Taking drinking water in his bowl, he went to the Blessed One and on arrival said, “How amazing, lord! How astounding!–the great power & great might of the Tathāgata!–in that, while I was approaching the well, it expelled all the grass & chaff from its mouth and stood filled to the brim–streaming, as it were–with pristine water, undisturbed & clear. Drink the water, O Blessed One! Drink the water, O One-Well-Gone!”

Then, on realizing the significance of that, the Blessed One on that occasion exclaimed:

What need for a well
if there were waters always?
Having cut craving
     by the root,
one would go about searching
     for what?


Read this translation of Udāna 7.9 Udapāna Sutta. The Well by Bhikkhu Ṭhanissaro on DhammaTalks.org.

Ud 6.1 Āyusaṅkhārossajjanasutta: Surrendering the Life Force

So I have heard. At one time the Buddha was staying near Vesālī, at the Great Wood, in the hall with the peaked roof. Then the Buddha robed up in the morning and, taking his bowl and robe, entered Vesālī for alms. Then, after the meal, on his return from almsround, he addressed Venerable Ānanda: “Ānanda, get your sitting cloth. Let’s go to the Cāpāla shrine for the day’s meditation.”

“Yes, sir,” replied Ānanda. Taking his sitting cloth he followed behind the Buddha. Then the Buddha went up to the Cāpāla shrine, where he sat on the seat spread out. When he was seated he said to Venerable Ānanda:

“Ānanda, Vesālī is lovely. And the Udena, Gotamaka, Seven Maidens, Many Sons, Sārandada, and Cāpāla Tree-shrines are all lovely. Whoever has developed and cultivated the four bases of psychic power—made them a vehicle and a basis, kept them up, consolidated them, and properly implemented them—may, if they wish, live for the proper lifespan or what’s left of it. The Realized One has developed and cultivated the four bases of psychic power, made them a vehicle and a basis, kept them up, consolidated them, and properly implemented them. If he wished, the Realized One could live for the proper lifespan or what’s left of it.”

But Ānanda didn’t get it, even though the Buddha dropped such an obvious hint, such a clear sign. He didn’t beg the Buddha, “Sir, may the Blessed One please remain for the eon! May the Holy One please remain for the eon! That would be for the welfare and happiness of the people, out of compassion for the world, for the benefit, welfare, and happiness of gods and humans.” For his mind was as if possessed by Māra. For a second time … and for a third time, the Buddha said to Ānanda:

“Ānanda, Vesālī is lovely. And the Udena, Gotamaka, Seven Maidens, Many Sons, Sārandada, and Cāpāla Tree-shrines are all lovely. Whoever has developed and cultivated the four bases of psychic power—made them a vehicle and a basis, kept them up, consolidated them, and properly implemented them—may, if they wish, live for the proper lifespan or what’s left of it. The Realized One has developed and cultivated the four bases of psychic power, made them a vehicle and a basis, kept them up, consolidated them, and properly implemented them. If he wished, the Realized One could live for the proper lifespan or what’s left of it.”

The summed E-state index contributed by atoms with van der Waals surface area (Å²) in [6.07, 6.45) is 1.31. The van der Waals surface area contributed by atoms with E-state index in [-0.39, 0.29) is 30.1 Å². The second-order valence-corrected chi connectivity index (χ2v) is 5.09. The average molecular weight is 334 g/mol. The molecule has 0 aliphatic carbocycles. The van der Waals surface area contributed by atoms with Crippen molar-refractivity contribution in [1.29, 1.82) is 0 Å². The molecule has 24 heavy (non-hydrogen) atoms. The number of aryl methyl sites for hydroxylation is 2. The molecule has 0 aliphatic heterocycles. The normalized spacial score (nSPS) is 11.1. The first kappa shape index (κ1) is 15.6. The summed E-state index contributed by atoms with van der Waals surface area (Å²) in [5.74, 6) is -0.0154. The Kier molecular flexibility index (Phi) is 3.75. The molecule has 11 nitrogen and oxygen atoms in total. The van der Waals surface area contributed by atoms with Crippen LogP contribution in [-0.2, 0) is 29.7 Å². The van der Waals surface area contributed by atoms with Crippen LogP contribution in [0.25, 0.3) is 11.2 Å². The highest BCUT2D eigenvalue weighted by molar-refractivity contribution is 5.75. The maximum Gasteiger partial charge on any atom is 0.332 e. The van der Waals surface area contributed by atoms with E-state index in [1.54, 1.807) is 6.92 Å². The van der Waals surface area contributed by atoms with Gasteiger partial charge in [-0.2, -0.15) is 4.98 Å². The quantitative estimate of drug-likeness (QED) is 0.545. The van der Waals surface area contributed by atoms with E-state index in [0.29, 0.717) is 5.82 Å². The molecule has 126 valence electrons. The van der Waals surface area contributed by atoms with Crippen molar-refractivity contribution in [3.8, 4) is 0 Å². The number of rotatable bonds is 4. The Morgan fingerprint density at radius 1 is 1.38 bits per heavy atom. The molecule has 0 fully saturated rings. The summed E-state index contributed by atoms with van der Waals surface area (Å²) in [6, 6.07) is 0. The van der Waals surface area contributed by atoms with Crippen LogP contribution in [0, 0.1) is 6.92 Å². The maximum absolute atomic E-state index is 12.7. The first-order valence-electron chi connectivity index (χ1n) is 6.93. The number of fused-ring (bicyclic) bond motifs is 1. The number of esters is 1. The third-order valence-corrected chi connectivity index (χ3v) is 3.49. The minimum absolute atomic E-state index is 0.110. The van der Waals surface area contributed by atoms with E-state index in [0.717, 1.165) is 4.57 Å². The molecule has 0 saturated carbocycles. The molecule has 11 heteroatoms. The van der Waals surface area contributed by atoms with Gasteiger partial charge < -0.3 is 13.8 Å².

But Ānanda didn’t get it, even though the Buddha dropped such an obvious hint, such a clear sign. He didn’t beg the Buddha, “Sir, may the Blessed One please remain for the eon! May the Holy One please remain for the eon! That would be for the welfare and happiness of the people, out of compassion for the world, for the benefit, welfare, and happiness of gods and humans.” For his mind was as if possessed by Māra.

Then the Buddha said to Venerable Ānanda, “Go now, Ānanda, at your convenience.” “Yes, sir,” replied Ānanda. He rose from his seat, bowed, and respectfully circled the Buddha, keeping him on his right, before sitting at the root of a tree close by.

And then, not long after Ānanda had left, Māra the Wicked went up to the Buddha, stood to one side, and said to him:

“May the Blessed One now become fully extinguished! May the Holy One now become fully extinguished! Now is the time for the Buddha to become fully extinguished. Sir, you once made this statement: ‘Wicked One, I will not become fully extinguished until I have monk disciples who are competent, educated, assured, learned, have memorized the teachings, and practice in line with the teachings. Not until they practice properly, living in line with the teaching. Not until they’ve learned their own tradition, and explain, teach, assert, establish, disclose, analyze, and make it clear. Not until they can legitimately and completely refute the doctrines of others that come up, and teach with a demonstrable basis.’ Today you do have such monk disciples. May the Blessed One now become fully extinguished! May the Holy One now become fully extinguished! Now is the time for the Buddha to become fully extinguished.

Sir, you once made this statement: ‘Wicked One, I will not become fully extinguished until I have nun disciples who are competent, educated, assured, learned …’ … Today you do have such nun disciples.

‘Wicked One, I will not become fully extinguished until I have layman disciples who are competent, educated, assured, learned …’ Today you do have such layman disciples.

‘Wicked One, I will not become fully extinguished until I have laywoman disciples who are competent, educated, assured, learned …’ Today you do have such laywoman disciples. May the Blessed One now become fully extinguished! May the Holy One now become fully extinguished! Now is the time for the Buddha to become fully extinguished.